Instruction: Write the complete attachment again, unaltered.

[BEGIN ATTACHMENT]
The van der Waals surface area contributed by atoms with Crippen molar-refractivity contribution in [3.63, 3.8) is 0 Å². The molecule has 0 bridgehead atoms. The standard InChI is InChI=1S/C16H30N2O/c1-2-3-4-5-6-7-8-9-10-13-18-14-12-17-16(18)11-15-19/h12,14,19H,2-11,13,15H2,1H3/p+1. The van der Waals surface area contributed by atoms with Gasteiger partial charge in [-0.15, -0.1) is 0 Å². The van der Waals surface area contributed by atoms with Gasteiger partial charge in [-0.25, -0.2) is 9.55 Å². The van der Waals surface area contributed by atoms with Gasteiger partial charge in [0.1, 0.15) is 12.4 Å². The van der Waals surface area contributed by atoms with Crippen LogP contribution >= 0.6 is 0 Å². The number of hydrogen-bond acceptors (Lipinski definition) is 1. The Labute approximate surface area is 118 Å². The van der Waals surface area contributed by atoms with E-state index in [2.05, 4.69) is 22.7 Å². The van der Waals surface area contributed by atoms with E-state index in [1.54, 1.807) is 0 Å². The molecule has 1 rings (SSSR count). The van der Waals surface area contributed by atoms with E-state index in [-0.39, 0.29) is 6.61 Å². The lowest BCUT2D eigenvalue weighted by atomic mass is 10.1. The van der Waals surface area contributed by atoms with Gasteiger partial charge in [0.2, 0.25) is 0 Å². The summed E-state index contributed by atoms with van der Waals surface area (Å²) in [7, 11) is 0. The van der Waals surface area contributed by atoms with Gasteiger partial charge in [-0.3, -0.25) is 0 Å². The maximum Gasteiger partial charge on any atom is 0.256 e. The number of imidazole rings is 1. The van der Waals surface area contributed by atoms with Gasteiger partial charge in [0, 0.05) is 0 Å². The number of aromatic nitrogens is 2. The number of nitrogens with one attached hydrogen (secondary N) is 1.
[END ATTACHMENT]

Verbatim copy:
The van der Waals surface area contributed by atoms with Crippen molar-refractivity contribution in [3.63, 3.8) is 0 Å². The molecule has 0 bridgehead atoms. The standard InChI is InChI=1S/C16H30N2O/c1-2-3-4-5-6-7-8-9-10-13-18-14-12-17-16(18)11-15-19/h12,14,19H,2-11,13,15H2,1H3/p+1. The van der Waals surface area contributed by atoms with Gasteiger partial charge in [-0.15, -0.1) is 0 Å². The van der Waals surface area contributed by atoms with Gasteiger partial charge in [-0.25, -0.2) is 9.55 Å². The van der Waals surface area contributed by atoms with Gasteiger partial charge in [0.1, 0.15) is 12.4 Å². The van der Waals surface area contributed by atoms with Crippen LogP contribution >= 0.6 is 0 Å². The number of hydrogen-bond acceptors (Lipinski definition) is 1. The Labute approximate surface area is 118 Å². The van der Waals surface area contributed by atoms with E-state index in [2.05, 4.69) is 22.7 Å². The van der Waals surface area contributed by atoms with E-state index in [1.54, 1.807) is 0 Å². The molecule has 1 rings (SSSR count). The van der Waals surface area contributed by atoms with E-state index in [-0.39, 0.29) is 6.61 Å². The lowest BCUT2D eigenvalue weighted by atomic mass is 10.1. The van der Waals surface area contributed by atoms with Gasteiger partial charge in [0.2, 0.25) is 0 Å². The summed E-state index contributed by atoms with van der Waals surface area (Å²) in [7, 11) is 0. The van der Waals surface area contributed by atoms with Gasteiger partial charge in [-0.3, -0.25) is 0 Å². The maximum Gasteiger partial charge on any atom is 0.256 e. The number of imidazole rings is 1. The van der Waals surface area contributed by atoms with Gasteiger partial charge in [0, 0.05) is 0 Å². The number of aromatic nitrogens is 2. The number of nitrogens with one attached hydrogen (secondary N) is 1.